EVST 346b/SAST 378b, Urbanization and the Environment in China and India  Karen Seto, Angel Hsu

HIST 303b, Japan’s Modern Revolution Daniel Botsman

HSAR 354b/HUMS 451b, East-West Encounters in Chinese Art Youn-mi Kim

HSAR 475bG, Chinese Painting in the Seventeenth Century David Sensabaugh

JAPN 169aG, Literature and the Humanities John Treat

PLSC 132aG/GLBL 379a, China’s International Relations Jessica Weiss

SOCY 086a, Chinese Society since Mao Deborah Davis

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Global Affairs

137 Rosenkranz Hall, 203.432.6253

http://jackson.yale.edu/ba-degree

Director of Undergraduate Studies

Susan Hyde (137 Rosenkranz, 203.432.3418)

Professors Julia Adams (Sociology), Elizabeth Bradley (Public Health), John Gaddis (History), Jeffrey Garten (School of Management), Jacob Hacker (Political Science), Oona Hathaway (Law), Jolyon Howorth (Visiting; Global Affairs; Political Science), Stathis Kalyvas (Political Science), Paul Kennedy (History), James Levinsohn (Global Affairs; School of Management), Nicoli Nattrass (Visiting; Global Affairs), Catherine Panter-Brick (Global Affairs; Anthropology), W. Michael Reisman (Law), Susan Rose-Ackerman (Political Science; Law), Peter Schott (School of Management), Ian Shapiro (Political Science), J. Adam Tooze (History), Aleh Tsyvinski (Economics), Christopher Udry (Economics), Steven Wilkinson (Political Science), Martin Wittenberg (Visiting; Global Affairs), Elisabeth Wood (Political Science), Ernesto Zedillo (Center for the Study of Globalization)

Associate Professors Costas Arkolakis (Economics), Patrick Cohrs (History), Susan Hyde (Political Science), Kaveh Khoshnood (Public Health), Ellen Lust (Political Science), A. Mushfiq Mobarak (School of Management)

Assistant Professors David Atkin (Economics), Lorenzo Caliendo (School of Management), Ana De La O Torres (Political Science), Lloyd Grieger (Global Affairs; Sociology), Daniel Keniston (Global Affairs; Economics), Jason Lyall (Political Science), Nuno Monteiro (Political Science), Nancy Qian (Economics), Thania Sanchez (Global Affairs; Political Science), Tariq Thachil (Political Science), Jessica Weiss (Political Science), Jonathan Wyrtzen (Sociology)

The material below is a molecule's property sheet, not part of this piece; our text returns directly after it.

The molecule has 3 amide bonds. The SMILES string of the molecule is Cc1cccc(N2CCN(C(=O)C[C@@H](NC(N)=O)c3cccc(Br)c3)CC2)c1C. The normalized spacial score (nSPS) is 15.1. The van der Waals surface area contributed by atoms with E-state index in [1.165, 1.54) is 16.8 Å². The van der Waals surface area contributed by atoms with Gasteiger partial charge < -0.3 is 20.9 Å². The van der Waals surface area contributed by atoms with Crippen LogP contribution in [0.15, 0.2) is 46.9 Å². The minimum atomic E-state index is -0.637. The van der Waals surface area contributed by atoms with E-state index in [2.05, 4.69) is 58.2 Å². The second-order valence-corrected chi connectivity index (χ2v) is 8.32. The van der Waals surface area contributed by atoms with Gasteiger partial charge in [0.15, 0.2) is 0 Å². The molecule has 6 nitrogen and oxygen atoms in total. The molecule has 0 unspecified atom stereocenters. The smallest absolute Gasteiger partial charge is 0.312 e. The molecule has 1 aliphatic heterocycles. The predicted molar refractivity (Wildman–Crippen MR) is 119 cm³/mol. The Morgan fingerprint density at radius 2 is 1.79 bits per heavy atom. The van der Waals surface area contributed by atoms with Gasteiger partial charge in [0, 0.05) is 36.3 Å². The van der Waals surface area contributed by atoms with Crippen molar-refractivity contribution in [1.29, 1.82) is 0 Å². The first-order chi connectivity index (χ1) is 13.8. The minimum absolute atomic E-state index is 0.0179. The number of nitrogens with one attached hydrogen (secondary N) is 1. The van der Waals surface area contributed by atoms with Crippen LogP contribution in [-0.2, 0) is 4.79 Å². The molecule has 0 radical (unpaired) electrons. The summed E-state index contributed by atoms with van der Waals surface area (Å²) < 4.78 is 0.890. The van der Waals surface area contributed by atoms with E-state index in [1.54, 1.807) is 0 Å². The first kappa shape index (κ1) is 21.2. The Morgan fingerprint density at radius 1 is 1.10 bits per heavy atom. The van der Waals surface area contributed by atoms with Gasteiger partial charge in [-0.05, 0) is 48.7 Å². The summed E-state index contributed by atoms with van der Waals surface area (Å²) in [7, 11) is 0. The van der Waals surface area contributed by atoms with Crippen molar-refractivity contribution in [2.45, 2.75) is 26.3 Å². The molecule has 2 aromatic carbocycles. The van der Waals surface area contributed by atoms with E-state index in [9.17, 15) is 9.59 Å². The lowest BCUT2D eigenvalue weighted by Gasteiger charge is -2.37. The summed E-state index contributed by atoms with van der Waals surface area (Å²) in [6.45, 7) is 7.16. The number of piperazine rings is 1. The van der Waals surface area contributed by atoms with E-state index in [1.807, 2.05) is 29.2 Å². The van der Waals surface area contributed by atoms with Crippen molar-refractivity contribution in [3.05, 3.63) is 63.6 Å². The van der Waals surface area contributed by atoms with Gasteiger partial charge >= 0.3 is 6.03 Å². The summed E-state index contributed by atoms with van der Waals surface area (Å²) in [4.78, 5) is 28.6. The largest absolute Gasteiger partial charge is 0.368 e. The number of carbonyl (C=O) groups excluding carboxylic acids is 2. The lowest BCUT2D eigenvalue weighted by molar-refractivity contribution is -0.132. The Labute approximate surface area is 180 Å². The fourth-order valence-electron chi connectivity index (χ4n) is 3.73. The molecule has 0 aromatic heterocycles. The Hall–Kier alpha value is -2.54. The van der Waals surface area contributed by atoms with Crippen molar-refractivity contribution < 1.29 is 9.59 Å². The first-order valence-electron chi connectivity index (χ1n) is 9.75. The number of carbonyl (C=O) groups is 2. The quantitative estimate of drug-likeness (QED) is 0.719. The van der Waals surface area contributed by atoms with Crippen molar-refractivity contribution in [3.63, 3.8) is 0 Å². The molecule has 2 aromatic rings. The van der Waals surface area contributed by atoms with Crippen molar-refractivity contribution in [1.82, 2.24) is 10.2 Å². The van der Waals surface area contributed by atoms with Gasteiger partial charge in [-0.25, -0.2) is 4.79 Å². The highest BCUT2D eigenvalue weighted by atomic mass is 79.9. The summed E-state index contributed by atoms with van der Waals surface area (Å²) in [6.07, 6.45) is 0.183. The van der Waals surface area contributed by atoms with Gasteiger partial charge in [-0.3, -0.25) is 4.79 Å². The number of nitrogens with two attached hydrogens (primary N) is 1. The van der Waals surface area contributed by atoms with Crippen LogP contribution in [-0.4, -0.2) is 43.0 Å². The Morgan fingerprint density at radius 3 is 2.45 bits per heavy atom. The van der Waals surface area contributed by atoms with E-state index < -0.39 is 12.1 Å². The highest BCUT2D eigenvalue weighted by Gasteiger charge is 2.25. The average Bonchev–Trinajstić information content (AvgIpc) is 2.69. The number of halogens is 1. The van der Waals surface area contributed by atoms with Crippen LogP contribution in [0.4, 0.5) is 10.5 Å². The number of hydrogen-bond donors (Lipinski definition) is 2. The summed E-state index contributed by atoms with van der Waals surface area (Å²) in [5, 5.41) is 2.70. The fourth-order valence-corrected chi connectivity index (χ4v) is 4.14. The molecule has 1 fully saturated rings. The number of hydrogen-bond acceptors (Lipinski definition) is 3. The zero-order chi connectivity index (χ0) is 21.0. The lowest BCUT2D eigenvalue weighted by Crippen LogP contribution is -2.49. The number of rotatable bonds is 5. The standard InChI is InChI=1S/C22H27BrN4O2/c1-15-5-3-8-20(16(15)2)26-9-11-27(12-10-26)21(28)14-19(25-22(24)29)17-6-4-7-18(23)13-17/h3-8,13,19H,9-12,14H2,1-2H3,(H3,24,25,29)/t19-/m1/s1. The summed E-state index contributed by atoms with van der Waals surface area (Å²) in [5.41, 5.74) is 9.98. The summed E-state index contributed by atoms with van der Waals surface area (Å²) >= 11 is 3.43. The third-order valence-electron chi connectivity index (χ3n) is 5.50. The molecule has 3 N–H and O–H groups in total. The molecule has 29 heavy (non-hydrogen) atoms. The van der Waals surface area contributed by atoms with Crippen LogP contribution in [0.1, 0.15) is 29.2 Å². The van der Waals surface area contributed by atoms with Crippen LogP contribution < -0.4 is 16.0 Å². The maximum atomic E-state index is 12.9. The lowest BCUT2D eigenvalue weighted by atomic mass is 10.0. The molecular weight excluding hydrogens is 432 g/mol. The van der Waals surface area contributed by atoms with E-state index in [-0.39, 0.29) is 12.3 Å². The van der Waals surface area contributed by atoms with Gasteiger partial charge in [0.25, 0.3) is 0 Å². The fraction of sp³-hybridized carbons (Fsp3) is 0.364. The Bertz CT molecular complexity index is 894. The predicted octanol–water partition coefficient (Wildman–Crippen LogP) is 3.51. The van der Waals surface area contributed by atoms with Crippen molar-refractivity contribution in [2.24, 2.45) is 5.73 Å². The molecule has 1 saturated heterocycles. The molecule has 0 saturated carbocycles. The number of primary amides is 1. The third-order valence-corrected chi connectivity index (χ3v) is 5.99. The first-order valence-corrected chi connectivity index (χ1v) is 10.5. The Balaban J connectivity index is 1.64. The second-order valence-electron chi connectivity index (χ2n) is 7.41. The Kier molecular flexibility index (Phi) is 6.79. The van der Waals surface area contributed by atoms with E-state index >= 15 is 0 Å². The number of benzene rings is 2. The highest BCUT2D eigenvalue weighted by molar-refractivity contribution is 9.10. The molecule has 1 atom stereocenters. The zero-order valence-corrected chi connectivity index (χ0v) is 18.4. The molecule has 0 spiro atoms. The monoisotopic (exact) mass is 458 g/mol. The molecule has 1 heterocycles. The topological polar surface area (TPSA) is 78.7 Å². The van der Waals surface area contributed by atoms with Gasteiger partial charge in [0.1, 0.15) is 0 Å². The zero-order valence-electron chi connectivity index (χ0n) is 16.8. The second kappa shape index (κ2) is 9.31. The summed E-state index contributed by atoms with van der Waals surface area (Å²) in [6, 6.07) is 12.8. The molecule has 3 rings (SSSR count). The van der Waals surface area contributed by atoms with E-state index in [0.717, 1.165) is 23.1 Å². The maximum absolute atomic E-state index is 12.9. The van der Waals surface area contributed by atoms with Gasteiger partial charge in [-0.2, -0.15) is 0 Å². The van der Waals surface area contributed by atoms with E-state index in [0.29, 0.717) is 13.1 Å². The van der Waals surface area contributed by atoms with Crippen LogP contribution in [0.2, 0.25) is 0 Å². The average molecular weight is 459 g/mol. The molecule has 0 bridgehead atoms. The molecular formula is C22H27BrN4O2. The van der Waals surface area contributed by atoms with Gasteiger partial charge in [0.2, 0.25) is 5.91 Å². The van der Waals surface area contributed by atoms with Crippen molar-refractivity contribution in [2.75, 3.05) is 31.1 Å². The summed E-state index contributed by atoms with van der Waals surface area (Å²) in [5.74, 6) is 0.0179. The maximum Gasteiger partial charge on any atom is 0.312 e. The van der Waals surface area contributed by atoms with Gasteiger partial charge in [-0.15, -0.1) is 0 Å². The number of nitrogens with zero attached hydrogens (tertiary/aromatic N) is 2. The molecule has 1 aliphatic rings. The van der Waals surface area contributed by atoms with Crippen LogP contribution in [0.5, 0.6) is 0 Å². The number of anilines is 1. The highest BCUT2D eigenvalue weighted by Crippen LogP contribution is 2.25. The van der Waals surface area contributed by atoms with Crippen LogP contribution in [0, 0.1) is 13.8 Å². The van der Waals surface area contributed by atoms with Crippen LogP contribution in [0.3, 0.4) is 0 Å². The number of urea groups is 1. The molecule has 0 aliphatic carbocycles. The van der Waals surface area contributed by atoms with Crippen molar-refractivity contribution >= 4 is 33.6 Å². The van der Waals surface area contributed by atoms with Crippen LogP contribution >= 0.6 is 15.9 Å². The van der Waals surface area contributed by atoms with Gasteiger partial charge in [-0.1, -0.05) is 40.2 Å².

Senior Lecturers Charles Hill (MacMillan Center), Ioannis Kessides (Global Affairs; Ethics, Politics, & Economics), Michael Moore (Global Affairs)

Lecturers Jasmina Beširevic-Regan (Sociology), Harry Blair (Political Science), Michael Boozer (Economics), Pia Rebello Britto (Global Affairs; Child Study Center), Robert Hopkins (Global Affairs), Matthew Kocher (Political Science), Jean Krasno (Political Science), Douglas McKee (Economics), Jonathan Schell (Global Affairs), Michael Skonieczny (Public Health), Sean Smith (Global Affairs), Edward Wittenstein (Global Affairs)

Senior Fellows David Brooks, Thomas Graham, Marc Grossman, Noah Kroloff, Michele Malvesti, Stanley McChrystal, John Negroponte, Stephen Roach, Emma Sky

The Global Affairs major, administered by the Jackson Institute for Global Affairs, prepares Yale students for global citizenship and leadership by enhancing their understanding of the world around them. Students in this interdisciplinary major develop expertise in contemporary global affairs that is informed by the social sciences.

Most Global Affairs courses are open to both majors and nonmajors. If a Global Affairs course requires an application, the application will be posted on the Jackson Institute Web site.

Students in the Global Affairs major concentrate their course work in one of two tracks. The international development track focuses on economic development and poverty, including global public health, in all but the world’s wealthiest countries. The international security track focuses on international relations, foreign policy, and diplomacy and includes topics relevant to national and human security. All majors are required to take a core course in each track and complete at least five additional courses in a single track.

Prerequisites